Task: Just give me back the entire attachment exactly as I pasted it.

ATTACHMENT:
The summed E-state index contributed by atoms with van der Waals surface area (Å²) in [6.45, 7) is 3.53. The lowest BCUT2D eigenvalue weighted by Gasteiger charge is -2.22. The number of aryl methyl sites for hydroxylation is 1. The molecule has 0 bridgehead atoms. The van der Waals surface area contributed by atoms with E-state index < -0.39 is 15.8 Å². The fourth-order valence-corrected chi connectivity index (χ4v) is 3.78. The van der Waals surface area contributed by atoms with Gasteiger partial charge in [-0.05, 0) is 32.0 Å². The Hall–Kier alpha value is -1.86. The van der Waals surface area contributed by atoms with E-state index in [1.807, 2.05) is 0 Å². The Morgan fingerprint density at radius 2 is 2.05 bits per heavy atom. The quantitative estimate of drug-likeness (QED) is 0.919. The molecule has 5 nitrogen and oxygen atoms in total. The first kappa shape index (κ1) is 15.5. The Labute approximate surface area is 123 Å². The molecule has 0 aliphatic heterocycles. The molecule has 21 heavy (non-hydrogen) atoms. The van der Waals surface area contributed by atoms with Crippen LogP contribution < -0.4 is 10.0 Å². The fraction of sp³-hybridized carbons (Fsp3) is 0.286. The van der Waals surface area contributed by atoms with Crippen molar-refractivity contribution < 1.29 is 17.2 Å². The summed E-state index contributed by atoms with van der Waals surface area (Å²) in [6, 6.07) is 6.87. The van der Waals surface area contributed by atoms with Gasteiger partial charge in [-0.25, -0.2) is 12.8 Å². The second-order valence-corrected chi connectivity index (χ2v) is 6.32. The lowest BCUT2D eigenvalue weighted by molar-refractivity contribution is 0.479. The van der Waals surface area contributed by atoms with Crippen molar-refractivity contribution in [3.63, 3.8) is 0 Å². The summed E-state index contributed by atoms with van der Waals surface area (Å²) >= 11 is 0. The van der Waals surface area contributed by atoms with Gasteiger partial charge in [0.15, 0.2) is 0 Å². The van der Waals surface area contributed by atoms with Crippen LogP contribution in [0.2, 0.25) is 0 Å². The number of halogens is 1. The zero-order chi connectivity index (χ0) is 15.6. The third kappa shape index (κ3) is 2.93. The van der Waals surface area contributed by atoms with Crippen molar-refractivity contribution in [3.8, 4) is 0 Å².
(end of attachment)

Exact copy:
The summed E-state index contributed by atoms with van der Waals surface area (Å²) in [6.45, 7) is 3.53. The lowest BCUT2D eigenvalue weighted by Gasteiger charge is -2.22. The number of aryl methyl sites for hydroxylation is 1. The molecule has 0 bridgehead atoms. The van der Waals surface area contributed by atoms with E-state index < -0.39 is 15.8 Å². The fourth-order valence-corrected chi connectivity index (χ4v) is 3.78. The van der Waals surface area contributed by atoms with Gasteiger partial charge in [-0.05, 0) is 32.0 Å². The Hall–Kier alpha value is -1.86. The van der Waals surface area contributed by atoms with E-state index in [1.807, 2.05) is 0 Å². The Morgan fingerprint density at radius 2 is 2.05 bits per heavy atom. The quantitative estimate of drug-likeness (QED) is 0.919. The molecule has 5 nitrogen and oxygen atoms in total. The first kappa shape index (κ1) is 15.5. The Labute approximate surface area is 123 Å². The molecule has 0 aliphatic heterocycles. The molecule has 21 heavy (non-hydrogen) atoms. The van der Waals surface area contributed by atoms with Crippen LogP contribution < -0.4 is 10.0 Å². The fraction of sp³-hybridized carbons (Fsp3) is 0.286. The van der Waals surface area contributed by atoms with Crippen molar-refractivity contribution < 1.29 is 17.2 Å². The summed E-state index contributed by atoms with van der Waals surface area (Å²) in [6, 6.07) is 6.87. The van der Waals surface area contributed by atoms with Gasteiger partial charge in [-0.25, -0.2) is 12.8 Å². The second-order valence-corrected chi connectivity index (χ2v) is 6.32. The lowest BCUT2D eigenvalue weighted by molar-refractivity contribution is 0.479. The van der Waals surface area contributed by atoms with Crippen molar-refractivity contribution in [3.63, 3.8) is 0 Å². The summed E-state index contributed by atoms with van der Waals surface area (Å²) >= 11 is 0. The van der Waals surface area contributed by atoms with Gasteiger partial charge in [0.15, 0.2) is 0 Å². The van der Waals surface area contributed by atoms with Crippen LogP contribution in [0.2, 0.25) is 0 Å². The number of halogens is 1. The zero-order chi connectivity index (χ0) is 15.6. The third kappa shape index (κ3) is 2.93. The van der Waals surface area contributed by atoms with Crippen molar-refractivity contribution in [3.8, 4) is 0 Å².